On the most recent season of American Horror Story (Freak Show) there’s a depraved foil by the name of Dandy Mott, a highfaluting, affluent shut-in with a penchant for inflicting violence on those his physical inferior. His tailored suits and slickly oiled part stand in stark contrast to the tattered, deformed calvary of freaks that make up the namesake of the season, but beneath the perfumed facade of opulence and manicured sophistication is a reeking air of base barbarism. His is a most brutish proclivity nurtured utmost by an uninhibited sense of entitlement. In possessing all, nothing has value. Not even human life. With great money comes great power… and little responsibility. As King Joffrey infamously teased, “Everyone is mine to torment.”
Since the most recent economic collapse and subsequent Occupy movement, those in the upper echelon, the “one-percenters”, have become a sort of nationally derided myth. They jet around the world in lavish abandon, attending lush fundraisers, imbibing impossibly priced champagne and banging it out with gaggles of Eastern European models. Maybe slashing the throats of homeless vagabonds every once in a while for good measure. They’ve become caricatures, long teeth and all; braggarts removed from reality; personified wallets who can’t fold into the ebb and flow of middle-class normality. In this folklore view of the uber-wealthy, Patrick Batemans are hiding everywhere. If ever there was a symbol for the recklessly moneyed lifestyle of the criminally wealthy, it’s John du Pont. He’s pretty much the Batman of being a douchey trust-fund baby.
Watching interviews with Du Pont, it becomes immediately clear how out of his depth he is in just about any situation. From charities to coaching, he fumbles his way through his affairs unconvincingly. Writing checks his brain can’t cash. Like a special needs kid quoting Rudy. It’s almost heartbreaking how bad this guy is at being human. Droning on about discipline, responsibility, ornithology, or philately, there’s something to the way he speaks (so soft, so mindless) that makes you want to tune out. That demands it. His patterns of speech may be polished but they’re oh so hollow, like a Kenny G record. He’s basically a walking, talking Ambien with stubby teeth and a quality for malfeasance. There’s no question that were he not quite literally made of money, no one in their right mind would give this loon the time of day.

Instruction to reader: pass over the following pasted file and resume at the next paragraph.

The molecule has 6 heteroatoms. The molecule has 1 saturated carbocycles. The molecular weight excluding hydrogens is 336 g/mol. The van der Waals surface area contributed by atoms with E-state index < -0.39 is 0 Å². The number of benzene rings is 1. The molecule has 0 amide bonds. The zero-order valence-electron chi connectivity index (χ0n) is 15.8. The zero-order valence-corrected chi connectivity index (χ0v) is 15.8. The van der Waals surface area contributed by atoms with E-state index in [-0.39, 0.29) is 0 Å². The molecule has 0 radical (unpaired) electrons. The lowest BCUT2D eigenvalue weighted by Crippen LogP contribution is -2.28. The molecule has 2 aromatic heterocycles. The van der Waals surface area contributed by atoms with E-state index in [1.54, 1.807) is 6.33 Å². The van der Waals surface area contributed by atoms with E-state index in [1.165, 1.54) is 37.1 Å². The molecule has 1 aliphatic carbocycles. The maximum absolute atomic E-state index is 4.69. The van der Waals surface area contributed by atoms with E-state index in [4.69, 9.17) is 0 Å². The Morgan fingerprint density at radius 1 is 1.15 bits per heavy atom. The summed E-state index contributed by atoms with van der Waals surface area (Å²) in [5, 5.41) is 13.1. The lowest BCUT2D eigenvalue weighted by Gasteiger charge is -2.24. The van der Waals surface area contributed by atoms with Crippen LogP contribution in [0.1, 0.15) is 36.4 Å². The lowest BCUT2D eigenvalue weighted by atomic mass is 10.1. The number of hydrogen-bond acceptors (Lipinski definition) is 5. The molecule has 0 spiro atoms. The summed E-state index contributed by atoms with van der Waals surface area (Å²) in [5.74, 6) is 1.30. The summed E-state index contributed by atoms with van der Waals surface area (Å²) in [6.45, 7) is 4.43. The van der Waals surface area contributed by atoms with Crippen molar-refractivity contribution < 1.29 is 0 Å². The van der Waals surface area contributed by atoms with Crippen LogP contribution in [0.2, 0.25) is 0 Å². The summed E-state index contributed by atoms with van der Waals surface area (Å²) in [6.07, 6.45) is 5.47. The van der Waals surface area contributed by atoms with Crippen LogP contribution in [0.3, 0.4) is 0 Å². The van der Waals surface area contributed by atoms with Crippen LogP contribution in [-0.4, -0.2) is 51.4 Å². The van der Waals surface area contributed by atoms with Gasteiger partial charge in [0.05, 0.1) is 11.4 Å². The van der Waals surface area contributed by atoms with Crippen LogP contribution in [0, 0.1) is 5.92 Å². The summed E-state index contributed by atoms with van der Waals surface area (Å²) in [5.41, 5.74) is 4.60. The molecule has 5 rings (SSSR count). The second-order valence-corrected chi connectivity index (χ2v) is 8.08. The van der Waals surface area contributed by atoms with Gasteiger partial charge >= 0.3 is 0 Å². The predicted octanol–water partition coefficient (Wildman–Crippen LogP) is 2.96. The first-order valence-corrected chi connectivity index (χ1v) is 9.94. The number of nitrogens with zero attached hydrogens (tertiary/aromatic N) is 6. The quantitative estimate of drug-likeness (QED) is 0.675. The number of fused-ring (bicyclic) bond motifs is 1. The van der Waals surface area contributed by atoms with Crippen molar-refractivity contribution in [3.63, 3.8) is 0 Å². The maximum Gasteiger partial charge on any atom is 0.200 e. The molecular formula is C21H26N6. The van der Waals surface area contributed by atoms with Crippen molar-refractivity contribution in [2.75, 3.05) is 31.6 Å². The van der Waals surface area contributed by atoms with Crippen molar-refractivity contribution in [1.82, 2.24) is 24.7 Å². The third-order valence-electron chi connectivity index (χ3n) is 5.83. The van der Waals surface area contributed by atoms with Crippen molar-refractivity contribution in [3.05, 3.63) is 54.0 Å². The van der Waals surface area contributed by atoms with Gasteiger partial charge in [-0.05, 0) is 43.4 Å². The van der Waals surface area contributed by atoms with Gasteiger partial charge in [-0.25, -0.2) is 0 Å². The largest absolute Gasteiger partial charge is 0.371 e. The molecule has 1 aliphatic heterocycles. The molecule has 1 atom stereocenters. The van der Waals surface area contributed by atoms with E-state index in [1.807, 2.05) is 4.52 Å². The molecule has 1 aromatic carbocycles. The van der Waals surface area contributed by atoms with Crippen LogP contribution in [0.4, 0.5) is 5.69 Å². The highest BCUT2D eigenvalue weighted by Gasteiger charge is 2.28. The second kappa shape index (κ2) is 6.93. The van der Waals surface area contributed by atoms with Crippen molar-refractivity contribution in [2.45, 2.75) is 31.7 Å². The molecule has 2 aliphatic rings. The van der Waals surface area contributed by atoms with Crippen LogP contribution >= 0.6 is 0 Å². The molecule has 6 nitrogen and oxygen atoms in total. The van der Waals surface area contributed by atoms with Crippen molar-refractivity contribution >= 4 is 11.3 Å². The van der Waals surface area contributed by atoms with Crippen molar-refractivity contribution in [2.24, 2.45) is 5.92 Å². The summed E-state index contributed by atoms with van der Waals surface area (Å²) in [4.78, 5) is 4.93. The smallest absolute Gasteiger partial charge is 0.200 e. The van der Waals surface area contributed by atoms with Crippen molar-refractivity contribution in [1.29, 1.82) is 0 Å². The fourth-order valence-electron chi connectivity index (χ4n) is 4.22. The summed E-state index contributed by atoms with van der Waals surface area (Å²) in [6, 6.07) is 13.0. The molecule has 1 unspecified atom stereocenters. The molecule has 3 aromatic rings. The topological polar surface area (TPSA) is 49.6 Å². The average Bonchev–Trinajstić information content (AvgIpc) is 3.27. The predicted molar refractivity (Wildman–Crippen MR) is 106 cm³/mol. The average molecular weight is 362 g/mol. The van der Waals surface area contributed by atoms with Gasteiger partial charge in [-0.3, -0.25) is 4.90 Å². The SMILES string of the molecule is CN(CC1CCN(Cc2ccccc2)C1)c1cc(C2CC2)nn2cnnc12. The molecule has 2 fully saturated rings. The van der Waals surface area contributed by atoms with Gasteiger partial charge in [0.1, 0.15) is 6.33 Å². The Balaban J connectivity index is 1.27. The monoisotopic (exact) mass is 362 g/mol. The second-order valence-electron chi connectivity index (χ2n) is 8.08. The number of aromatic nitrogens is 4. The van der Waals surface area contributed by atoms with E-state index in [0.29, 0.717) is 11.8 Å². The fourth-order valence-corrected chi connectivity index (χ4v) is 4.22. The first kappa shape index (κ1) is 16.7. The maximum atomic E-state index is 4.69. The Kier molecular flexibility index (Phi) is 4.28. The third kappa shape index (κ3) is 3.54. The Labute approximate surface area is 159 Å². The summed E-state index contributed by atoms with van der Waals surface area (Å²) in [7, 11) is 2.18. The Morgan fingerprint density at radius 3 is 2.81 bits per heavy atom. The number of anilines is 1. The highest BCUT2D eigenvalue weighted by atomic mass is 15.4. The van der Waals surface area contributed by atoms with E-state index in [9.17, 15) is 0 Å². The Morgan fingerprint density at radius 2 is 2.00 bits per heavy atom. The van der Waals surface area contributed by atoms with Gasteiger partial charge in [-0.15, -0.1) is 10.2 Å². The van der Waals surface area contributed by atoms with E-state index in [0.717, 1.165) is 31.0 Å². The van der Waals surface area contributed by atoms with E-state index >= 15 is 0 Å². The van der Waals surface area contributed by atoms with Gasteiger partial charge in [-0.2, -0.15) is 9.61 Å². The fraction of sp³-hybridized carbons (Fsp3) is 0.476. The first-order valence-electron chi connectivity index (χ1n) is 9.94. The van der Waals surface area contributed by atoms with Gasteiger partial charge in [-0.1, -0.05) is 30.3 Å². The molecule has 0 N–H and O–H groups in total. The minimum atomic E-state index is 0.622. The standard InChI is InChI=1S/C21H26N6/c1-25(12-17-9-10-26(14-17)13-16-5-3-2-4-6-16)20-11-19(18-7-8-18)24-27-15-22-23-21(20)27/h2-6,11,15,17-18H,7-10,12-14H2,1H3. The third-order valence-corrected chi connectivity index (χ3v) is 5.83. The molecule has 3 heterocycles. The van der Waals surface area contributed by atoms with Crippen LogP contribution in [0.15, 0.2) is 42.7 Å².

Foxcatcher follows the true story of du Pont and his relationship with Olympic gold medalists Mark and Dave Schlutz. After winning the top prize for wrestling at the 1984 summer games, Mark (Channing Tatum) still exists in the shadow of older brother Dave (Mark Ruffalo) until mysterious millionaire John du Pont invites Mark to take part in a training initiate known as “Foxcatcher”. While training at du Pont’s world class facility for the upcoming Worlds championship, Mark and Du Pont strike up an odd relationship that doesn’t fit neatly into a coach-pupil/father-son/boss-employee box. At times, their connection is that of an upsetting bromance. It’s odd but in a very specific, unclassifiable way. Picture an out-of-shape bag of man “pinning” down an Olympic athlete – who rightfully can’t mask his disdain for this lesser act of ego-masturbation – and you’ll get a general sense of their relationship. The whipping boy and the mutt seems as close as I can get.
If you didn’t live through the ’80s (or watch the trailer) you might not know how this story ends and I’m not going to spoil it for you here. We’ll just say that things get a little messy. In a first-degree kind of way. But it’s a quietly devastating tale, more than worth the journey.